Facebook regularly collects data on its 1.4 billion daily active users worldwide — here is how to find the information they have collected on you.
The Daily Mail reports that Facebook may be tracking your Internet habits even if you’ve never registered an account on the site. Facebook states that this information is used to target specific advertising towards users and for other security reasons —explaining why you may suddenly see ads on Facebook for a new lawnmower right after you searched the internet for “gardening supplies.” Although it is not really possible to stop Facebook tracking your internet habits, Facebook users can download the information that Facebook collects, so at least you have a firm grasp on what the Silicon Valley giant knows about you.
Facebook tracks user activities on more than 10,000 websites using invisible trackers called Pixels, these record information about users when they visit one of the sites and transmit it back to Facebook. Information collected by these Pixels include your IP Address, computer operating system, where you’re located, which sites you visit the most and what you do on these websites.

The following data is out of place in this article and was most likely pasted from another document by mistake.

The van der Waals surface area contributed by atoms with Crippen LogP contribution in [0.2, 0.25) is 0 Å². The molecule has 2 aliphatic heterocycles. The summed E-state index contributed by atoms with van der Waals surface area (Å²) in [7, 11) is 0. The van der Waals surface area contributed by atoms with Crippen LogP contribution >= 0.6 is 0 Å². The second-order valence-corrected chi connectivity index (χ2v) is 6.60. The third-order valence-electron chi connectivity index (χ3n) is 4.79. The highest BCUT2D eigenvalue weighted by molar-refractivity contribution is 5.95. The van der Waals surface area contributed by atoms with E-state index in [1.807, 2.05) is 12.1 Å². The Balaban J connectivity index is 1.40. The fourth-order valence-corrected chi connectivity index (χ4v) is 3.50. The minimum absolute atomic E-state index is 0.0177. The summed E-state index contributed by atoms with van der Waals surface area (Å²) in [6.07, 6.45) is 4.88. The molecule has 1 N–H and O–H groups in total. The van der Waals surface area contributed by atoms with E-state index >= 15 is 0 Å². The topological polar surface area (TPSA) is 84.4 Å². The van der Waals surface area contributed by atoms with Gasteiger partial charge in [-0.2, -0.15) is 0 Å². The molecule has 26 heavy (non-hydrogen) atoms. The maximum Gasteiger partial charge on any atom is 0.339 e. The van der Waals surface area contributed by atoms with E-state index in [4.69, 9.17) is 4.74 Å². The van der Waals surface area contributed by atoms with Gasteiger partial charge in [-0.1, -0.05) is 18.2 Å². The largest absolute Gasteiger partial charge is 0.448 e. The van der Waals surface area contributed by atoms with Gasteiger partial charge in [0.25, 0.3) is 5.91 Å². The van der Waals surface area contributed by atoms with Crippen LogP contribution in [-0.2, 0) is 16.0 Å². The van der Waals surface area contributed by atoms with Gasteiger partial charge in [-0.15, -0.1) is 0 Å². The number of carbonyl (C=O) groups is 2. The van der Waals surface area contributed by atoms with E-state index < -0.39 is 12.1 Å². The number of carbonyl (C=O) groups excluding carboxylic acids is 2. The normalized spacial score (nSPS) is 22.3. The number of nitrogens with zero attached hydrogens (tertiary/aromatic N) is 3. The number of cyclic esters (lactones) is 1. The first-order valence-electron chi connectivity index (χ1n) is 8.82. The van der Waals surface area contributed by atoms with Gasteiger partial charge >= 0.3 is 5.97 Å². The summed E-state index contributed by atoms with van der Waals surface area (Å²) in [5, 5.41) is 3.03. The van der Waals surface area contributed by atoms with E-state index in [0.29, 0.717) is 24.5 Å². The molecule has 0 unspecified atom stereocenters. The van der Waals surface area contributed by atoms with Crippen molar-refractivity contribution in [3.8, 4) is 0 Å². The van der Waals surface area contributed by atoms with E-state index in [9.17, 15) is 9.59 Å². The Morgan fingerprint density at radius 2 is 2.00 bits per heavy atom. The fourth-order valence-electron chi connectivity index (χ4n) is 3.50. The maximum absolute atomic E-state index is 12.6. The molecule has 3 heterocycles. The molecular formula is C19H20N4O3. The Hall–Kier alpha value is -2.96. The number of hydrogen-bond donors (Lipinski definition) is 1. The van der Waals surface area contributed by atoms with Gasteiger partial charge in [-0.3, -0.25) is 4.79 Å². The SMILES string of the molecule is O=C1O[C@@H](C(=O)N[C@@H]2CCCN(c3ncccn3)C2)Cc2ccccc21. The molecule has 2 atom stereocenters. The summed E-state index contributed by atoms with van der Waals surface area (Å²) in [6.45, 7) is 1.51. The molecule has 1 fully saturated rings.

Nick Wingham, a reporter for the New Zealand Herald, downloaded his personal file from Facebook and discovered a huge collection of data captured by the social media platform. The file included old videos he had taken on his phone, copies of tenancy agreements, bills for his internet service and screenshots of bank transfers. The file also contained basic chat logs and other site activity records.
Getting a copy of your own personal data file is quite easy. Simply log into Facebook and follow these steps:
- Click the drop-down arrow beside the question mark icon on the toolbar and select the “Settings” option/
- This will bring you to a “General Account Settings” page, at the bottom left of this page you should be able to see text reading “Download a copy of your Facebook data.” Click this to begin downloading the information that Facebook has collected on you.
Facebook has come under fire for their tracking of Internet users in the past. In February, a Belgian court ruled that Facebook must stop tracking users that don’t have an account registered on the website or face a fine of up to $305,000 a day. European Consumer Organisation (BEUC) spokesperson Johannes Kleis stated at the time, “This is a big win for internet users who don’t want tech companies to monitor every step they make online. What Facebook is doing is against Europe’s data protection laws and should be stopped throughout the EU.’